Plastic in our drinking water

Plastic is probably not something that we want to ingest, but we are, whether through our tap water, beer or juice. Tiny pieces of plastic have been found in drinking water on five continents – from Trump Tower in New York to a public tap on the shores of Lake Victoria in Uganda – posing a potential risk to people's health, researchers have reported early in September.

Plastic degrades over time into tiny particles known as microplastics, which were found in 83% of samples from Germany to Cuba to Lebanon analysed by US-based digital news organisation Orb Media.

plastic in our water
Plastic degrades over time into tiny particles known as microplastics and has been found in 83% of samples taken globally.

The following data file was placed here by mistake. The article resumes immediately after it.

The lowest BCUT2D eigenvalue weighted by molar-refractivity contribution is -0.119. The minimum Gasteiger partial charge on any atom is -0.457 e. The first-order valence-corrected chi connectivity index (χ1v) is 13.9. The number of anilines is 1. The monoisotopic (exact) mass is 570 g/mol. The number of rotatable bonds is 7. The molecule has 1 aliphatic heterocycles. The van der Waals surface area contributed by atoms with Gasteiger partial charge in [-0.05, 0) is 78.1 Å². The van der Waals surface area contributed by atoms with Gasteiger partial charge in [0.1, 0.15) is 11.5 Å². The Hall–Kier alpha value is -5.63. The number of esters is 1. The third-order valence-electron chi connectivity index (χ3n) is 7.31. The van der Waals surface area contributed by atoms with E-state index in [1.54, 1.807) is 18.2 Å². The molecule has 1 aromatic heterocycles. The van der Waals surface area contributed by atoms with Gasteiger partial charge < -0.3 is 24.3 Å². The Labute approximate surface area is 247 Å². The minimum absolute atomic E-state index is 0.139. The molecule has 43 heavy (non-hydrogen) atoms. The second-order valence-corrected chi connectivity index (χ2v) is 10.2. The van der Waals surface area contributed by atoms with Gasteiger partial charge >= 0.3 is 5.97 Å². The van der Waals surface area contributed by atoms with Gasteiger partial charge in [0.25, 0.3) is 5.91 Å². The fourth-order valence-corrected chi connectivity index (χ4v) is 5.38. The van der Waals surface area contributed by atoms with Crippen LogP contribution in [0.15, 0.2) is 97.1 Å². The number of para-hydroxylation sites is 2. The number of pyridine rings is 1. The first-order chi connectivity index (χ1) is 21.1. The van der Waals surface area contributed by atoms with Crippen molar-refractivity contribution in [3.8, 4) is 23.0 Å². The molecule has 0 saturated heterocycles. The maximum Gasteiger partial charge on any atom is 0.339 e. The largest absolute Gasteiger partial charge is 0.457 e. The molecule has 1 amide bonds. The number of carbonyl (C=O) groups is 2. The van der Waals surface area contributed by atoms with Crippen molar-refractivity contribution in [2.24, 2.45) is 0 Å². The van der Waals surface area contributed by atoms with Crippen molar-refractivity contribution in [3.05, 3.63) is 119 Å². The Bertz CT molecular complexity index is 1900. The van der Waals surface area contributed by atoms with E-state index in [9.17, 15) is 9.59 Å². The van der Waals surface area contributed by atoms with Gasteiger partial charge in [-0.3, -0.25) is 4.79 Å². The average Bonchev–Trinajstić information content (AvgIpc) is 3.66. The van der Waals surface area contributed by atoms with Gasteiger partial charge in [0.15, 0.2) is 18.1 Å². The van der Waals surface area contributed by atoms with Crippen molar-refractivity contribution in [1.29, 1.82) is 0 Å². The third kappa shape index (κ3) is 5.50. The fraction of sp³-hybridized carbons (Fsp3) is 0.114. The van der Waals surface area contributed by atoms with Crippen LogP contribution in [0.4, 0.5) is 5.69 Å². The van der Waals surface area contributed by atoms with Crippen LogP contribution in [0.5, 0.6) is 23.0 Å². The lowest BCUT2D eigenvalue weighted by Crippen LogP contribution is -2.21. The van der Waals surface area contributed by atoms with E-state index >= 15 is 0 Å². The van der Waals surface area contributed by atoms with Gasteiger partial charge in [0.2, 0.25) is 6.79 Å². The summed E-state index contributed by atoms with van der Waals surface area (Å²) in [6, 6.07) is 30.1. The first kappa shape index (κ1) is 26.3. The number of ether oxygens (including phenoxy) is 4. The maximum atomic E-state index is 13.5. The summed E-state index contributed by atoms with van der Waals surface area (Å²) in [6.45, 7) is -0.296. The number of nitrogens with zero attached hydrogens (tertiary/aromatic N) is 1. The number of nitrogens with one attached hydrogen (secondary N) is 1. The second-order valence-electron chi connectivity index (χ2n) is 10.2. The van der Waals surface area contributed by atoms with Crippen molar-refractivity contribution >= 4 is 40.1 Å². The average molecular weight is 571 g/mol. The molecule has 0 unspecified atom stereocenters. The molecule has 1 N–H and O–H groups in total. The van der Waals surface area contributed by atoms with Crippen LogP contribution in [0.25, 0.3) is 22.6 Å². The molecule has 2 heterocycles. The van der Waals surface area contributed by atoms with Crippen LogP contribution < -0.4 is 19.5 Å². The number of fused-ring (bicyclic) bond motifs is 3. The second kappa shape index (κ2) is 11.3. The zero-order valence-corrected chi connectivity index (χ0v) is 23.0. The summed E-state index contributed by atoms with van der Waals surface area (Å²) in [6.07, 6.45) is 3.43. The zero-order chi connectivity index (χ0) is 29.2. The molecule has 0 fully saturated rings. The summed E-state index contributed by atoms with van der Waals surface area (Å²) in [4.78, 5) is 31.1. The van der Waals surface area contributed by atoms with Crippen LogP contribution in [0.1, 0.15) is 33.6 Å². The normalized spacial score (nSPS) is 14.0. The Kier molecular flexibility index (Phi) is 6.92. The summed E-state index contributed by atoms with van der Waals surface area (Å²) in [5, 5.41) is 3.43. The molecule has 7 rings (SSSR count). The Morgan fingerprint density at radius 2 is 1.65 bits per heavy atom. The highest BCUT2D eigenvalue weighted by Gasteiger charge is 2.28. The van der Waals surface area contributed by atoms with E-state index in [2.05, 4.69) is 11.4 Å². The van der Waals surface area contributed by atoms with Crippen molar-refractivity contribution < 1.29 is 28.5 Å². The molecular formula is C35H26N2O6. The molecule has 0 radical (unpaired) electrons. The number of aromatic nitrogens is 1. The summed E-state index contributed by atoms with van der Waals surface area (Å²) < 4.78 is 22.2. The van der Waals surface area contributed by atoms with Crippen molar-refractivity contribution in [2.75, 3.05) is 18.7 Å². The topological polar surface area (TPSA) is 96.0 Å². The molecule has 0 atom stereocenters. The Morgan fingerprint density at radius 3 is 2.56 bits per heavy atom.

Image credit: Pixabay

If you ask people whether they want to be eating or drinking plastic, they just say 'No, that's a dumb question'," says Sherri Mason, one of the study's authors and a chemistry professor at the State University of New York. " It's in our food, sea-salt, mussels – no-one is safe. Microplastics of up to 5mm are also found in bottled water”.

The health impacts of ingesting plastics are unclear but studies on fish have shown they inhibit hatching of fertilised eggs, stunt growth and make them more susceptible to predators, increasing mortality rates.

Microplastics absorb toxic chemicals from the marine environment, which are released into the bodies of fish and mammals who consume them. While many studies have shown the prevalence of microplastics in the world's oceans, where more than five trillion pieces of plastic are floating, it is the first time research has been conducted into our drinking water.


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